Friday, August 04, 2006

The Dominican Form of the Rosary

On the traditional Roman Catholic calendar, today is "The Feast of St. Dominic," the founder of the Dominican Order. In addition to getting to keep their own unique form of the Mass, the Dominicans also have a different form of the Rosary. (Some Western Rite Orthodox also pray the Rosary.)

Roman Catholics often cite St. Dominic as the first person to receive the Rosary, but St. Seraphim of Sarov had other ideas about the devotion's ancient past: he reportedly believed it had been revealed in the ancient Thebaid, and he regretted it had been lost in the East.

The following is presented online as "The Dominican Form of the Rosary."

In place of the typical introductory prayers, one begins:

V. Hail Mary, fully of grace, the Lord is with thee.
R. Blessed art thou among women and blessed is the fruit of thy womb, Jesus.

V. O Lord, Thou open my lips.
R. And my mouth will proclaim Thy praise.
V. O God, make speed to save me.
R. O Lord, make haste to help me.
V. Glory be to the Father, and to the Son, and to the Holy Spirit.
R. As it was in the beginning, is now and ever shall be, world without end. Amen. Alleluia.

Then immediately begin praying the mysteries in the traditional way. The rosary is concluded:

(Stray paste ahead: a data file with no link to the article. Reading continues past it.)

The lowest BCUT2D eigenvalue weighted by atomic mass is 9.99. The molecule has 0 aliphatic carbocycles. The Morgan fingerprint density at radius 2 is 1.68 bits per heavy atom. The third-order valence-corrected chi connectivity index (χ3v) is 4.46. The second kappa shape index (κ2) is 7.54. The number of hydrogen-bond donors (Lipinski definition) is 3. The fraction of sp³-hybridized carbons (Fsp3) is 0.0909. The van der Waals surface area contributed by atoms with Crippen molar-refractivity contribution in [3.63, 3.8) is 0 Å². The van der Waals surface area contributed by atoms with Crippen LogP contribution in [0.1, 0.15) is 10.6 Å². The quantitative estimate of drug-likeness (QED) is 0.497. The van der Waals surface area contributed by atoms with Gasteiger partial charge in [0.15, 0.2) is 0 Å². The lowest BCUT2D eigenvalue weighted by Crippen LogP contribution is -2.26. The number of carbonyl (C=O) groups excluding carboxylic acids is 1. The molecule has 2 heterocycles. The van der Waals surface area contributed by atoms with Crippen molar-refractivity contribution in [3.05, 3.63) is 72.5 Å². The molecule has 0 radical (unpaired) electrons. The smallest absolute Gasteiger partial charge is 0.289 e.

V. Hail, Holy Queen, Mother of Mercy, hail, our life, our sweetness, and our hope. To thee do we cry, poor banished children of Eve: to thee we send up our sights, mourning and weeping in this vale of tears. Turn, then, most gracious Advocate, thine eyes of mercy towards us, and after this our exile, show unto us the blessed fruit of thy womb Jesus. O clement, O loving, O sweet Virgin Mary!

V. Pray for us, O Holy Mother of God.
R. That we may be made worthy of the promises of Christ.

V. Let us Pray.
All. O God, whose only-begotten Son, by His life, death and resurrection, has purchased for us the rewards of eternal life; grant, we beseech Thee, that meditating upon these mysteries of the Most Holy Rosary of the Blessed Virgin Mary, we may imitate what they contain and obtain what they promise, through the same Christ our Lord. Amen.

V. Queen of the Most Holy Rosary, Pray for us.
R. That we may be made worthy of the promises of Christ.
V. May the divine assistance remain always with us.
R. Amen.
V. And may the souls of the faithful departed, through the mercy of God, rest in peace.
R. Amen.

I rather like this introduction, because it more strongly links the Rosary with the prayer of the Church. For centuries, the Rosary -- the Roman Catholic Church's most popular devotion -- was understood to be the layman's breviary; this makes the connection more concrete. I would rather the laity prayed as much as the Hours as possible, but this is an improvement to their favorite devotion -- and it doesn't require one to have a single book on hand.

Incidentally, Fr. Andrew Phillips of ROCOR writes that the name Dominic is a perfectly acceptable name for Orthodox children, as it is "equivalent to Kyriakos, Kyriaki in Greek." (Naturally, one's patron would be the Greek saint, not the founder of the Dominican order.)



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